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Weekly SNAC, 12 March 2017 - Whose sacrifice at Easter?




What are you giving up for Lent? That’s a question I’ve been asked by Roman Catholic friends over the years when they find out that I’m a Christian. You may have been asked the same question or perhaps you have come across the idea in other forms. For example, it’s quite common to see a Facebook post saying “I’m giving up chocolate for Lent” or “I’m giving up Facebook for Lent – see you in 40 days”. What is this all about?

I have to confess that becoming a Christian as an adult meant that I was confused about Lent for many years. Lent was one of those Christian sounding ideas that I couldn’t find in my Bible and I was too proud to ask about lest I seem stupid! It turns out, Lent is unfamiliar for many Protestant Christians.

What is Lent? Whilst there is no biblical mandate for Lent the practice can be traced back as far as the 2nd Century AD. The church father Irenaus wrote about Lent as a two or three day period before Easter for self-reflection and repentance. In 325AD, at the Council of Nicea, a period of 40 days rather than two or three days was proposed for Lent. However it is not clear whether that council considered Lent to be for all Christians or just new Christians preparing for Baptism.

After that time Lent took on various forms in the Western Roman Catholic Church and the Eastern Orthodox churches. Today in Australia Lent is still observed in most Roman Catholic and Orthodox churches but rarely observed in Protestant churches. Because modern Lent is 40 days it has been mistakenly likened by some to Jesus’ 40 days in the wilderness; Elijah’s 40 day’s walking to the mountain of the Lord and Moses’ 40 years of wandering with Israel. This has made Lent seem, incorrectly, to be something of a personal and sacrificial pilgrimage leading up to Easter.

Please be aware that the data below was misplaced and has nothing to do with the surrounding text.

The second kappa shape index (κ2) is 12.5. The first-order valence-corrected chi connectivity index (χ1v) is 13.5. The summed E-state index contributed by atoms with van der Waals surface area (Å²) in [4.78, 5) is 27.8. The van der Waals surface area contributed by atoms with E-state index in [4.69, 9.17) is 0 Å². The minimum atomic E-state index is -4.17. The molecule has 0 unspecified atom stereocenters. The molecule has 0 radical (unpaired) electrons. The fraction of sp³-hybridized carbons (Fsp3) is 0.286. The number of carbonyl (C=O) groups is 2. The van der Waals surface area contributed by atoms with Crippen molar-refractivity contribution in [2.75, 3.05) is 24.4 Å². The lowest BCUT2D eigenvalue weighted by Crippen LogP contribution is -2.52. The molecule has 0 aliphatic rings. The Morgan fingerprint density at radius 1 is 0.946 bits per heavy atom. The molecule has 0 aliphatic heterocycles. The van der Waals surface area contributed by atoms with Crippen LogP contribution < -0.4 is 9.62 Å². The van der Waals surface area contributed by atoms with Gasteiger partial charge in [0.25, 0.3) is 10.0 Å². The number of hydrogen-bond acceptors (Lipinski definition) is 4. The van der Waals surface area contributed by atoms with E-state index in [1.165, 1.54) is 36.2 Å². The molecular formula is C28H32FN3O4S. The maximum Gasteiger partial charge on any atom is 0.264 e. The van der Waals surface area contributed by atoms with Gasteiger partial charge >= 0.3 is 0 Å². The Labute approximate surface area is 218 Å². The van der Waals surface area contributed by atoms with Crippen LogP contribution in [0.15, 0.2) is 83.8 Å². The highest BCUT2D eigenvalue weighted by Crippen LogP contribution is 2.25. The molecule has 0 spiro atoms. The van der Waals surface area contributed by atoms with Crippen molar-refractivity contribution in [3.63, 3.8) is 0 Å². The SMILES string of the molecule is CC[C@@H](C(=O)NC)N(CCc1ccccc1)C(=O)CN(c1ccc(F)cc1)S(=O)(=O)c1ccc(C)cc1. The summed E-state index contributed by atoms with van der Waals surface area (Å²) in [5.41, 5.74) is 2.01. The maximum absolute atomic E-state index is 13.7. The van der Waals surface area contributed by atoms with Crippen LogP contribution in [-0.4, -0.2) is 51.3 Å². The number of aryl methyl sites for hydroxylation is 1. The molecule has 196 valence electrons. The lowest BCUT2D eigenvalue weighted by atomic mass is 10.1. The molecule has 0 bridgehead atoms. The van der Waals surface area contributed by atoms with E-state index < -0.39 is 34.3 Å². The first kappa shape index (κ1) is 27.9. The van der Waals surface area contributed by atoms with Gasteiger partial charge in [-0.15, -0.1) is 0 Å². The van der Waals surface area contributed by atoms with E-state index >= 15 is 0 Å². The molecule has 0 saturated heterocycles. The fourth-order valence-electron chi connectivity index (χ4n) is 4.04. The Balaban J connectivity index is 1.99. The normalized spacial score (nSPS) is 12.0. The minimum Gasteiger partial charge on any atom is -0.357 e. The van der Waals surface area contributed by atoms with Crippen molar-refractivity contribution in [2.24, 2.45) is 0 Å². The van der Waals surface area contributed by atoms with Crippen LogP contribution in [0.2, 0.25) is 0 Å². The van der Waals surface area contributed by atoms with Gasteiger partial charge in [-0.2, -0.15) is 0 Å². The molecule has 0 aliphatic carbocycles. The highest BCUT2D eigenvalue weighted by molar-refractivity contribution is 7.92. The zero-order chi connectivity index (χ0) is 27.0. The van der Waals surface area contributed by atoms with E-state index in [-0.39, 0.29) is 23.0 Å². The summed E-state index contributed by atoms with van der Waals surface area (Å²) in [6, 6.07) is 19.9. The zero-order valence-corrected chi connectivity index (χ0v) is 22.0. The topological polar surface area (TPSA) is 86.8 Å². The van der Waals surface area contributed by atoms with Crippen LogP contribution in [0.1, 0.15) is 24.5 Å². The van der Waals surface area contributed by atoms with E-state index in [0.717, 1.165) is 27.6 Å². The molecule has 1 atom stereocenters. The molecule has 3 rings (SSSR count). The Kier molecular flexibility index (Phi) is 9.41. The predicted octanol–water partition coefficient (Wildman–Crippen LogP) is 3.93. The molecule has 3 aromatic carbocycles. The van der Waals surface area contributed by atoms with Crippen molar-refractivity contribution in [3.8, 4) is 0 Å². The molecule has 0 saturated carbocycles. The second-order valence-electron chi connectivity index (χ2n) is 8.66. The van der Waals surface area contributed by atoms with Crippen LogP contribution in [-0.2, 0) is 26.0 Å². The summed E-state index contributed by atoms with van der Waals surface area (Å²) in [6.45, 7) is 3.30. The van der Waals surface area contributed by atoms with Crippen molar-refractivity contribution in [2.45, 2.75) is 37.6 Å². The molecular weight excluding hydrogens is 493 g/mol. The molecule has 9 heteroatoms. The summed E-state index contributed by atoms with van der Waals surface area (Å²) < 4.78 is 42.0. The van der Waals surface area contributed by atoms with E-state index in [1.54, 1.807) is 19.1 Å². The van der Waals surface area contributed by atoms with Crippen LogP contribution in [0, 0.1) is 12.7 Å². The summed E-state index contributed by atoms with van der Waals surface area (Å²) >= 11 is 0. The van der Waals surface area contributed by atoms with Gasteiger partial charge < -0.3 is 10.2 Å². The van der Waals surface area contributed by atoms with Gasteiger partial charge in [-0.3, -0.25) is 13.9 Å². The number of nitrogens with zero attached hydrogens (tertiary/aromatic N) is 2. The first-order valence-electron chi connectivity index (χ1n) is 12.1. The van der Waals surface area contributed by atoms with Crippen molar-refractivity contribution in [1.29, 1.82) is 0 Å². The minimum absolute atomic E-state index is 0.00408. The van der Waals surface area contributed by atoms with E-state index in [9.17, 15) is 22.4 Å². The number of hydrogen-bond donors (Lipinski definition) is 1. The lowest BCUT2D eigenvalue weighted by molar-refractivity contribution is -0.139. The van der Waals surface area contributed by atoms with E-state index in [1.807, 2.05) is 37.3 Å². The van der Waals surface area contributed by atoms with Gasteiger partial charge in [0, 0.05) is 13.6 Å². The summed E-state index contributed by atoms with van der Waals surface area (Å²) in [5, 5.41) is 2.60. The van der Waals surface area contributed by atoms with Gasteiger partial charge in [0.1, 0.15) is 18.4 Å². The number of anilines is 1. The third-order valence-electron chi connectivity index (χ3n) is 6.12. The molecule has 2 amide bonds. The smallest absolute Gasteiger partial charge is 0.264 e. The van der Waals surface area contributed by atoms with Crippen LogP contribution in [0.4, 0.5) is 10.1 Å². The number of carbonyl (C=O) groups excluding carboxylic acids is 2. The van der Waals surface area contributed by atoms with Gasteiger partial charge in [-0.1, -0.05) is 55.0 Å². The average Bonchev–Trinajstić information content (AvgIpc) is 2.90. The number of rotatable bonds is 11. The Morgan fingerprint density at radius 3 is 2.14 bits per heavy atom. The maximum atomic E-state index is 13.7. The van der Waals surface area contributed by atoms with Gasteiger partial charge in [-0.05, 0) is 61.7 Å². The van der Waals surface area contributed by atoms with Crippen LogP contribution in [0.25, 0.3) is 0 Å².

So what do we do with Lent in the lead up to Easter?

First, we should recognise the inherent dangers of man-made religion – even when it is well intentioned. Lent began as a way to reflect upon Jesus’ death and make humble repentance in light of it in the lead up to Easter. Sadly, what Lent has become, for many, just makes a mockery of the cross. The idea that giving up some sugar or a little social media might be the appropriate way to respond to Jesus’ sacrifice is appalling. Worse still is the idea that doing enough of these so-called ‘sacrifices’ will win over God’s saving favour.
Hebrews 10:5 reminds us that back in the Old Testament times God “did not delight in whole burnt offerings and sin offerings”. Why not? Because it is impossible “for the blood of bulls and goats to take away sins” (Heb 10:4). If animal sacrifices did not atone for sin then what hope is in a sacrifice of no chocolate?

Secondly, when it comes to Lent, we should not let the failure of the man-made practice distract us from the good original intention. That is: Lent was a way to remind ourselves just how important Easter is. So rather than get caught up in observing Lent, let’s get caught up in remembering Jesus’ sacrifice for us.

At the cross in those final moments of Jesus life he cried out “it is finished!”. He was announcing an incredible truth: that the weight of all our sins, the hostility between mankind and God and the fundamental brokenness of the world since the Fall (Genesis 3) had been dealt with by him. Easter is about Jesus’ sacrifice for us to make us who are unclean, holy (Hebrews 10:10). May we grow in our appreciation of that and Him every day!

The Anglican Prayer Book suggests a prayer for the first week of Lent that you might like to make your own:

Father, help us to understand the meaning of your Son’s death and resurrection and
teach us to reflect it in our lives. Grant this through our Lord Jesus Christ, your Son,
who lives and reigns with you and the Holy Spirit, one God, for ever and ever. Amen.

Jason Veitch

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